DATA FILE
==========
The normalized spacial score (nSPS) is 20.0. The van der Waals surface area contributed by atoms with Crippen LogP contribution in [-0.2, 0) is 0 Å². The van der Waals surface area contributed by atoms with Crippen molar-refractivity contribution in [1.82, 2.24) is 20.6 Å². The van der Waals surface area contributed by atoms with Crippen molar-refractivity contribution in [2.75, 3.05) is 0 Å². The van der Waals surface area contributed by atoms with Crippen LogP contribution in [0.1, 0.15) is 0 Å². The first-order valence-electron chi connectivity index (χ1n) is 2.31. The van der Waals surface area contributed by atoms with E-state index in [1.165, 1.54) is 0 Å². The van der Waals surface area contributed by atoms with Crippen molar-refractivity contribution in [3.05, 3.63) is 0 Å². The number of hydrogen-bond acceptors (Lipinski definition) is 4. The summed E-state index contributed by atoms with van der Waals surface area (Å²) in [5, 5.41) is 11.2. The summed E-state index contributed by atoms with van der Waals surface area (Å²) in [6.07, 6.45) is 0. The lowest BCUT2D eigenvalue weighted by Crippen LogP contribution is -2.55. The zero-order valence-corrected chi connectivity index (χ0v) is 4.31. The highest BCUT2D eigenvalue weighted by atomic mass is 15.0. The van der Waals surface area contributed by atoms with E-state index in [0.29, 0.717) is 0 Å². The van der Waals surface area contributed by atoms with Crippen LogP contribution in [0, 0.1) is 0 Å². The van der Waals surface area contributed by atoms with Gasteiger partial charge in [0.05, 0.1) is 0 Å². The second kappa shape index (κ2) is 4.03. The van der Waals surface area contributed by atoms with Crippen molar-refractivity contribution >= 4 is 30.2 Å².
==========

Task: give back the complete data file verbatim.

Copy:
The normalized spacial score (nSPS) is 20.0. The van der Waals surface area contributed by atoms with Crippen LogP contribution in [-0.2, 0) is 0 Å². The van der Waals surface area contributed by atoms with Crippen molar-refractivity contribution in [1.82, 2.24) is 20.6 Å². The van der Waals surface area contributed by atoms with Crippen molar-refractivity contribution in [2.75, 3.05) is 0 Å². The van der Waals surface area contributed by atoms with Crippen LogP contribution in [0.1, 0.15) is 0 Å². The first-order valence-electron chi connectivity index (χ1n) is 2.31. The van der Waals surface area contributed by atoms with E-state index in [1.165, 1.54) is 0 Å². The van der Waals surface area contributed by atoms with Crippen molar-refractivity contribution in [3.05, 3.63) is 0 Å². The number of hydrogen-bond acceptors (Lipinski definition) is 4. The summed E-state index contributed by atoms with van der Waals surface area (Å²) in [5, 5.41) is 11.2. The summed E-state index contributed by atoms with van der Waals surface area (Å²) in [6.07, 6.45) is 0. The lowest BCUT2D eigenvalue weighted by Crippen LogP contribution is -2.55. The zero-order valence-corrected chi connectivity index (χ0v) is 4.31. The highest BCUT2D eigenvalue weighted by atomic mass is 15.0. The van der Waals surface area contributed by atoms with E-state index in [0.29, 0.717) is 0 Å². The van der Waals surface area contributed by atoms with Crippen LogP contribution in [0, 0.1) is 0 Å². The van der Waals surface area contributed by atoms with Gasteiger partial charge in [0.05, 0.1) is 0 Å². The second kappa shape index (κ2) is 4.03. The van der Waals surface area contributed by atoms with Crippen molar-refractivity contribution >= 4 is 30.2 Å².